Next Meeting: February 16, 2018 at Wheeler County Jeanne E. Burch Building. A work session will follow the regular meeting. There being no further business the meeting adjourned at 11:25 A.M.
Jeanne E. Burch
Frontier TeleNet Staff
3. Oregon political stories all in one place
SALEM — If you’re interested in news about state government, staff members at the state Library provide a service that makes it easy to get all of Oregon’s political scoops in one place.
Jerry Curry and his team of librarians compile a feed of online newspaper articles about state politics and government Monday through Friday. The daily news digest — called eClips — contains an average of 30 to 45 articles, from publications ranging from the Washington Post to the Argus Observer in Ontario.
The online service has been around for about 13 years but previously sent out the news digest in automated email blasts only to state lawmakers and employees, until last year. In February 2017, the state Library migrated the news compilation to a blog format on a WordPress website. The general public can now subscribe to the email blasts and visit the website free-of-charge — https://statelibraryeclips.wordpress.com/subscribe/.
4. Oregon Capital Insider Index: This week in Salem, by the numbers
Here are 10 numbers that illustrate some of this week’s big, and small, Oregon political stories.
- 11: Instances where former Gov. John Kitzhaber likely violated state ethics laws, according to findings released by the state’s ethics commission this week.
- $55,000: Maximum fine Kitzhaber could pay, according to the Statesman-Journal.
- 159: How old the state of Oregon is, as of Feb. 14.
- 9: American Indian tribes in Oregon recognized by the federal government.
• 55: Small distilleries in Oregon that sell less than $250,000 worth of liquor annually, according to The Daily Astorian.
• 27,455: Marriages in Oregon last year.
• 1: Marriages in Gilliam County, Ore., last year.
• 700-1,000: Feet a climber killed on Mt. Hood, Miha Sumi, fell on Tuesday, according to The Associated Press.
• 7: Campaign events on Gov. Kate Brown’s calendar last week.
• 14: Cattle worms found in an Oregon woman’s eye, the first time the condition has been documented in a human. The incident became a news story that enjoyed viral popularity this week.
5. How many countries are there in the world?
By Political Geography Now
One of the most basic questions for map-lovers is, “How many countries are there in the world?” But anyone who just gives you a number isn’t telling the whole truth. It actually depends a lot on how you define a “country”.
Here are six of the most common answers, each correct in its own way:
195 Sovereign States According to the UN
“Country” and “nation” are casual words for what political scientists call a “sovereign state,” meaning a place with its own borders and completely independent government. The question of which places count as sovereign states can be controversial, but for starters we normally count all the member and observer countries of the United Nations (UN):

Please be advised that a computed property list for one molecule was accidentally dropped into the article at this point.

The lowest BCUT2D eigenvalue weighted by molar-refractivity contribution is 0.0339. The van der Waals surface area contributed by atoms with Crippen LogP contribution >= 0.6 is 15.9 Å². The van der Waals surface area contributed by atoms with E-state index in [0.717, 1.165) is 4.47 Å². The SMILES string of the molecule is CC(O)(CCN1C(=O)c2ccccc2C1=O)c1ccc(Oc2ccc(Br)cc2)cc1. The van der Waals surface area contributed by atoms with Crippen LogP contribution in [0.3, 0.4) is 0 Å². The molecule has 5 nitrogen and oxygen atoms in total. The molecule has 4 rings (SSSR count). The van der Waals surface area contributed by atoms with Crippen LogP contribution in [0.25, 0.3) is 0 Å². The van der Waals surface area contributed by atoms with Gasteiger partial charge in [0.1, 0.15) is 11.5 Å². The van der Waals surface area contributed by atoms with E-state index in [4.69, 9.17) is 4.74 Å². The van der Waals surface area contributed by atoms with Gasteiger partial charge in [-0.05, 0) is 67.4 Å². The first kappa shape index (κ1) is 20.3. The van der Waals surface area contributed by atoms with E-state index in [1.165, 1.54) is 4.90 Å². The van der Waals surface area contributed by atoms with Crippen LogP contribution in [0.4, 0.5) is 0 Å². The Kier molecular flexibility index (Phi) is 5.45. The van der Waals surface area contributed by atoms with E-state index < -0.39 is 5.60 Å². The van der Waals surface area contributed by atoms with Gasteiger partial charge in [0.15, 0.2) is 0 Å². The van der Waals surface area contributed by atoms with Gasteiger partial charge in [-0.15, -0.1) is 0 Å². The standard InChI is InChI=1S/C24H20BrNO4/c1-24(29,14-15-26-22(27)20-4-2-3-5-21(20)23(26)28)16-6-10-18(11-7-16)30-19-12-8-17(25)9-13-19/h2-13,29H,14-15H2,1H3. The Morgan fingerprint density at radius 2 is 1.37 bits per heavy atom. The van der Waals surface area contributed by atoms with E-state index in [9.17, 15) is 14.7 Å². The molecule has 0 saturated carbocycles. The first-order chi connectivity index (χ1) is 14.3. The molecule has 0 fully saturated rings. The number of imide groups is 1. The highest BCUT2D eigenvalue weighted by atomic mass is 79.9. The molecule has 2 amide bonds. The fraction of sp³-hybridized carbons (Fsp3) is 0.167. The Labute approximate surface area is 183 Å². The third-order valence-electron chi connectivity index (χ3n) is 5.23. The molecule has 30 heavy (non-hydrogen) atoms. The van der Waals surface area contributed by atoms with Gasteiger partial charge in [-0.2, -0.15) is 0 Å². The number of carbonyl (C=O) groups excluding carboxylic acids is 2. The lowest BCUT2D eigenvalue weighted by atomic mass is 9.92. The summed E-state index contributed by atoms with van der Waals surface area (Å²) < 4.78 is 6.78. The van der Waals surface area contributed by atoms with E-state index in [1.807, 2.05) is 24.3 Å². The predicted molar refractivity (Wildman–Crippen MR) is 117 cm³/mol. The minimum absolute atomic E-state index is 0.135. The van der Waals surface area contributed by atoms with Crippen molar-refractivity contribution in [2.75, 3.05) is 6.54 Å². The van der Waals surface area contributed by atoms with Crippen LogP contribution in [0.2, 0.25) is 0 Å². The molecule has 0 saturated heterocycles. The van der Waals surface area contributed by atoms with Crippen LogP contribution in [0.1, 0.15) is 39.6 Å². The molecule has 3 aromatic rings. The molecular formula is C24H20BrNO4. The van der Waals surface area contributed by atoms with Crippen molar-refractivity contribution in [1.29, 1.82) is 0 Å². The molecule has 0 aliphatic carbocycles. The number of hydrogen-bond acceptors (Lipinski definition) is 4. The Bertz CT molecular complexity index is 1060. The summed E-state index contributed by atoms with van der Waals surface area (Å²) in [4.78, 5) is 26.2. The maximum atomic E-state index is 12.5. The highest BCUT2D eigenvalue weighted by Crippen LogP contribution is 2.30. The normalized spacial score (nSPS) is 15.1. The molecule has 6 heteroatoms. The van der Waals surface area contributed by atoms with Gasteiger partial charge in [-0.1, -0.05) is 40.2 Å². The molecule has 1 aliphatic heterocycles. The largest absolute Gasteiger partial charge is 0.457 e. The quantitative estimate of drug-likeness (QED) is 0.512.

UN Members: 193
UN Observer States: 2
These countries mostly all accept each other as sovereign states, and they’re the ones you’ll see on most world maps and lists of the world’s countries. Almost every country you’ve ever heard of is probably a member of the UN, and the two UN Observer States are Vatican City (represented by the Holy See) and Palestine. If you want to know the names of all 195, Wikipedia has a complete list.
The last addition to the list was in 2012, when Palestine became a UN Observer State, and the last time the number of full UN members changed was when South Sudan joined in 2011.
Note: Palestine’s approval as a UN Observer State was controversial, so some lists may still only have 194 countries.
201 States With at Least Partial Recognition
Several more country candidates are left out of the UN itself, but are still officially acknowledged by at least one UN member (this kind of official acceptance is called “diplomatic recognition”). These controversial countries are usually labeled on world maps as disputed territories or special cases, if they’re on the map at all.
UN Members: 193
UN Observer States: 2
States With Partial Recognition: 6
The six non-UN states with partial recognition are Taiwan, Western Sahara, Kosovo, South Ossetia, Abkhazia, and Northern Cyprus. All of these are claimed as parts of other countries, but aren’t actually controlled by them (at least not completely). The number of UN members recognizing them varies, from just one for Northern Cyprus to over 100 for Kosovo.
A few lists also include the Cook Islands and Niue as partially-recognized states. These two places sometimes act like independent countries, but they’ve never actually declared independence or tried to join the UN. They’re usually considered to be highly self-governing overseas territories of New Zealand.
204-207 De Facto Sovereign States
But wait, there’s more! Those six partially recognized countries aren’t the only breakaway states with full self-governance. There are at least three more self-declared countries that aren’t recognized by any UN members at all, but still operate independently from the countries that claim them. These are often called “de facto” sovereign states, a fancy Latin way of saying they’re independent countries in actual fact, even if not on paper.
UN Members: 193
UN Observer States: 2
States With Partial Recognition: 6
Unrecognized de facto Sovereign States: 3 to 6 (see below)
Total: 204 to 207
The three places most often considered de facto independent countries are Nagorno-Karabakh, Transdniestria, and Somaliland. And since 2014 there have been three more contenders for the list, questionable because they’re located in active war zones and have only limited government structures: The so-called “Islamic State” is almost out of the running now that it’s lost most of its territory in Syria and Iraq, but the Donetsk People’s Republic and the Lugansk People’s Republic, which claim independence from Ukraine, don’t seem to be going anywhere.